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Doryne Therese Adele Kirby

Radio City Rockette, nun, teacher, social justice advocate. Born on Jan. 28, 1928, in Toronto; died on Feb. 19, 2016, of cancer, aged 88.

Doryne grew up in Toronto, the youngest of seven children in a devout Irish Catholic family. She took dance lessons from an early age and in the 1940s, while staying with one of her brothers in New York, she joined the Radio City Rockettes. Though she rarely talked about her experiences as a part of the famed dance troupe, she once explained why she chose another path in life: "I have dancing in my genes, but I wondered how I would live out a life of love, and how God would fit into that life. I wanted my life to be significant."

Doryne returned to Toronto in her early 20s, entered the Institute of the Blessed Virgin Mary (commonly known as the Loretto Sisters) in 1951, and became a nun, with a focus on teaching. She obtained her bachelor of arts, a certificate in education, two master's degrees in theology, and studied French at the Sorbonne in Paris.

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She taught at elementary and high schools in Port Colborne, Stratford (where she was also principal of the Loretto Academy), Guelph and Toronto. Known as Mother Alexia to her students, she once said: "I was a strict teacher because I loved my students. I wanted them to learn."

In the mid-1980s, she left teaching and devoted her next 30 years to social, economic, and human rights issues. From championing solidarity with the poor in El Salvador to challenging female genital mutilation in Kenya, her passion for working for social justice was, like dancing, in her genes. She travelled extensively, usually with other Loretto Sisters, which she loved.

Her career highlight was her two-year term at the United Nations, from 2003 to 2005, as a representative for the Loretto Sisters, part of a non-governmental group of religious congregations. She loved New York, and the UN. She once barged through security officials and a herd of reporters outside the General Assembly chamber to welcome the new secretary-general, Ban Ki-moon, and shake his hand. Afterward, she wondered, "Jeepers! Whatever made me do that?"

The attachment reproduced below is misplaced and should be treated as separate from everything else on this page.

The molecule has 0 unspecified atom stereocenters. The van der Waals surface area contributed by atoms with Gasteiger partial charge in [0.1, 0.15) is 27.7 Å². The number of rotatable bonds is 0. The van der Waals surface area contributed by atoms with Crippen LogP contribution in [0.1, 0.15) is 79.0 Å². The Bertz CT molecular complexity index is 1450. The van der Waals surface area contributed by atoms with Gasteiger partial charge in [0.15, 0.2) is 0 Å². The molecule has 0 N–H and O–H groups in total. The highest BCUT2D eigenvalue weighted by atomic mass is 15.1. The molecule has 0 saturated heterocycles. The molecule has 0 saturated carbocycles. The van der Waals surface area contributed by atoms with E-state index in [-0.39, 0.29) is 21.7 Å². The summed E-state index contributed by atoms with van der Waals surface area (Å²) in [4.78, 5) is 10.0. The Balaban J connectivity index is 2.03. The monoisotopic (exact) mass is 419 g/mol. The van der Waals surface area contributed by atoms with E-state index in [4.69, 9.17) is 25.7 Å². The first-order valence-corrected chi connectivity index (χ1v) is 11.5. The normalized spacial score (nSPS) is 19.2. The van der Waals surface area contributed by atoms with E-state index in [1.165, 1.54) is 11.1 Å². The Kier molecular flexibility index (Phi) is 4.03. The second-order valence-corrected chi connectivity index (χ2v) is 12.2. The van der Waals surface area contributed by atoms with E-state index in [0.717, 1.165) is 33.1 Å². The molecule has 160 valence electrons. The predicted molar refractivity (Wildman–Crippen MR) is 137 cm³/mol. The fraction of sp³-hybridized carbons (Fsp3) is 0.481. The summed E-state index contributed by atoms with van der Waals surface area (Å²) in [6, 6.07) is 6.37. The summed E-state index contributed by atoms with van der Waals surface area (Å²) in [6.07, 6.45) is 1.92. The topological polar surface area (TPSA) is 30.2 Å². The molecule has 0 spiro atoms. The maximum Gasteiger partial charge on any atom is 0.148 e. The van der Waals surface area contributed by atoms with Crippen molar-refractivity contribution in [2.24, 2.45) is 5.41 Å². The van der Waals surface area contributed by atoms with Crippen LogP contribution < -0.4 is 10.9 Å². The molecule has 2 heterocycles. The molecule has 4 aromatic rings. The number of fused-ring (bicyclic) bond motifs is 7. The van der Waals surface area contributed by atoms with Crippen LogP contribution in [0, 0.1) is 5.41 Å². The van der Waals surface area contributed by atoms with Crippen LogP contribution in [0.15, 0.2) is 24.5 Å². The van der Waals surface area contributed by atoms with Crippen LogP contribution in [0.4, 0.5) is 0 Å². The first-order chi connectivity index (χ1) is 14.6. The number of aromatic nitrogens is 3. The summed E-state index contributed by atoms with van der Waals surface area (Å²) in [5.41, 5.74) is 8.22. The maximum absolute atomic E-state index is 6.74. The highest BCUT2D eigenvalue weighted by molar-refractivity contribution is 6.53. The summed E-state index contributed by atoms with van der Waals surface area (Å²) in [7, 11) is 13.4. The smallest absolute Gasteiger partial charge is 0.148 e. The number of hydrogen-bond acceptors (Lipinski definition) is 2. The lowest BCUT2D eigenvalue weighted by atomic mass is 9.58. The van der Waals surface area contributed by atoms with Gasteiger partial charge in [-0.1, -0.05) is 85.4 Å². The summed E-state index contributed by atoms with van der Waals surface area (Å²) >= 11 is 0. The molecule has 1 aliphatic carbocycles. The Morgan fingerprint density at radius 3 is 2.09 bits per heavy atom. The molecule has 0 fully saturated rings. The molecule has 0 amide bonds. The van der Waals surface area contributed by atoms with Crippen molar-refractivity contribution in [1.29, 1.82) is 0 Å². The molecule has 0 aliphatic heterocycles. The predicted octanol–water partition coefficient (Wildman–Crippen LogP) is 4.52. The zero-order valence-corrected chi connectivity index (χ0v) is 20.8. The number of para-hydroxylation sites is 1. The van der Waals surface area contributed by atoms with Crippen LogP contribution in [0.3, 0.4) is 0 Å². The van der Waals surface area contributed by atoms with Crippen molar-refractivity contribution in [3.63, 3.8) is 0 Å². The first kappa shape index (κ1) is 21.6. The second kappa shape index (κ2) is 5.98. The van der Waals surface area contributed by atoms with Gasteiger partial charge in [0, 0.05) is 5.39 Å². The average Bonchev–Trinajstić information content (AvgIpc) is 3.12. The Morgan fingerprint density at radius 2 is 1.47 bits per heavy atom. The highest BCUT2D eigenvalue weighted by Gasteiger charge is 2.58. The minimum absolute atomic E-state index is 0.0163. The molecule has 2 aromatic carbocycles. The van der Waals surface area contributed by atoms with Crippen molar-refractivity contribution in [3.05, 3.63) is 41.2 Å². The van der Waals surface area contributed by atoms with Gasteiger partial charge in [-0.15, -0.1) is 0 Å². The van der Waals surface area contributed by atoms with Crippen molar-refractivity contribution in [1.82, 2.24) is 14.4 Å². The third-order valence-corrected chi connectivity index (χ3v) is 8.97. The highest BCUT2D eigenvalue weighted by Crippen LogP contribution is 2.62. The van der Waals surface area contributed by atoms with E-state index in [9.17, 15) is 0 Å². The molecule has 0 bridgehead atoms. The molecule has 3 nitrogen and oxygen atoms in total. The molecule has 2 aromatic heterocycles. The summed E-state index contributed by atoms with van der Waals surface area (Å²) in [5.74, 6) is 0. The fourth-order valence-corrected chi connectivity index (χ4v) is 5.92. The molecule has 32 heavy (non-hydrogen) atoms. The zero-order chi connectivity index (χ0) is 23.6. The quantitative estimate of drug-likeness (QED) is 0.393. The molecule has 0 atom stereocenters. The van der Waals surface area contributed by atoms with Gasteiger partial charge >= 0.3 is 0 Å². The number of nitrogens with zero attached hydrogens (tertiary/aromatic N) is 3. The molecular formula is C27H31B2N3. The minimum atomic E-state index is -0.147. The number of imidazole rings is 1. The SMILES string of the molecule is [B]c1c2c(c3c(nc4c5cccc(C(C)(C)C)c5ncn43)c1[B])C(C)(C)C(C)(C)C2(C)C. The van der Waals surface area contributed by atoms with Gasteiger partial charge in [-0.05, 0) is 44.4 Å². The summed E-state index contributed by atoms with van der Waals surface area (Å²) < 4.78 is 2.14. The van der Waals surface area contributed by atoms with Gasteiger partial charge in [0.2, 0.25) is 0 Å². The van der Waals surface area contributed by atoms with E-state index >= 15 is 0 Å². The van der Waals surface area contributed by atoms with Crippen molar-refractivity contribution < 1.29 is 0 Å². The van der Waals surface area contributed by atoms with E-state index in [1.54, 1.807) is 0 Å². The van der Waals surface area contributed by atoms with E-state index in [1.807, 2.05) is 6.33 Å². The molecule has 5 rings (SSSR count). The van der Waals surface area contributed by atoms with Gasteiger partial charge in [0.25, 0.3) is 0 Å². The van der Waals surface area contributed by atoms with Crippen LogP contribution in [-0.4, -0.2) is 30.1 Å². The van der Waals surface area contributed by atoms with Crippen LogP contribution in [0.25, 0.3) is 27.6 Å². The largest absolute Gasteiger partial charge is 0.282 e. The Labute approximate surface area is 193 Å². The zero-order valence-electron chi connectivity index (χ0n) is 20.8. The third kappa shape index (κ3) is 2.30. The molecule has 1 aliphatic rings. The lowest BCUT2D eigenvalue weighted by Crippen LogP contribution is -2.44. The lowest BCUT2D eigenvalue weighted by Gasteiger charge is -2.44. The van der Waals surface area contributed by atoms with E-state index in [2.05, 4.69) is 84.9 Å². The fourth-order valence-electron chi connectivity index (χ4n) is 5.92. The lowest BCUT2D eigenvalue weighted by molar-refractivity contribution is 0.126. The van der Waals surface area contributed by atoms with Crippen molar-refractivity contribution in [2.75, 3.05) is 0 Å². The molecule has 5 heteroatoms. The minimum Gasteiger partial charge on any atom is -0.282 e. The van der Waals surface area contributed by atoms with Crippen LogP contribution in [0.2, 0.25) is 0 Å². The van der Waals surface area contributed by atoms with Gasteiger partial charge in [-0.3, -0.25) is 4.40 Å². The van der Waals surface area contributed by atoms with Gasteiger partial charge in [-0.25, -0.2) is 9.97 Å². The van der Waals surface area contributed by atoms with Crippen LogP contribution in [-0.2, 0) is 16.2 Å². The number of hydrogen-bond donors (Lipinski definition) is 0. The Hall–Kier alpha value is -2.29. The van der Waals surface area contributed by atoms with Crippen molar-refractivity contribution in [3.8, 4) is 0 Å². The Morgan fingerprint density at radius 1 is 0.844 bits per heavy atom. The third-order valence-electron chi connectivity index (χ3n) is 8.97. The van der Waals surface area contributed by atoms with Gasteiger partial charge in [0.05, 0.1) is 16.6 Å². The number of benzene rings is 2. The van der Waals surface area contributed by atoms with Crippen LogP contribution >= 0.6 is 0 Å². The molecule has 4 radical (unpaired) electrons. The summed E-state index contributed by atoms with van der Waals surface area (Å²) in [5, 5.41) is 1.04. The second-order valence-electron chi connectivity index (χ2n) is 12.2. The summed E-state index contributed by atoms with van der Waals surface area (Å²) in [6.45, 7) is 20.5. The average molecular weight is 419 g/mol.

Sister Evanne Hunter taught with Sister Doryne and knew her well. "Sometimes she was like the playful child just doing things for the sheer delight of it," she recalled. "Sometimes she was like the rebellious teenager wanting to get a rise out of people. Sometimes she was like a prophet badgering us to wake up, speak up, stand up for justice. Sister Doryne was a rabble-rouser. Once she had a cause, she never stopped …"

At family events, she was Aunt Doryne, who would sashay into the room, singing one of her favourite Broadway numbers. Dressed in colourful outfits that complemented her fire-red hair, she would circle the room with hugs and kisses for everyone. "Are we having fun yet?" she would ask. One minute, you would see her rockin' the dance floor, and the next, soothing a restless baby with a lullaby.

When her lengthy dinner graces met with appeals from some family members to "Wrap it up, Doryne!" she was unfazed and simply continued her passionate blessing at a slightly quicker pace. When she was on a mission, she delivered her message her way. Doryne was the go-to person for family history, contacts and updates, which she published in her annual Christmas "Kirby Kin" e-mail message to relatives.

"I live in blessedness," she said on the day she was diagnosed with cancer. "I've had a great life."

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Karen Hunter is Doryne's niece by marriage.

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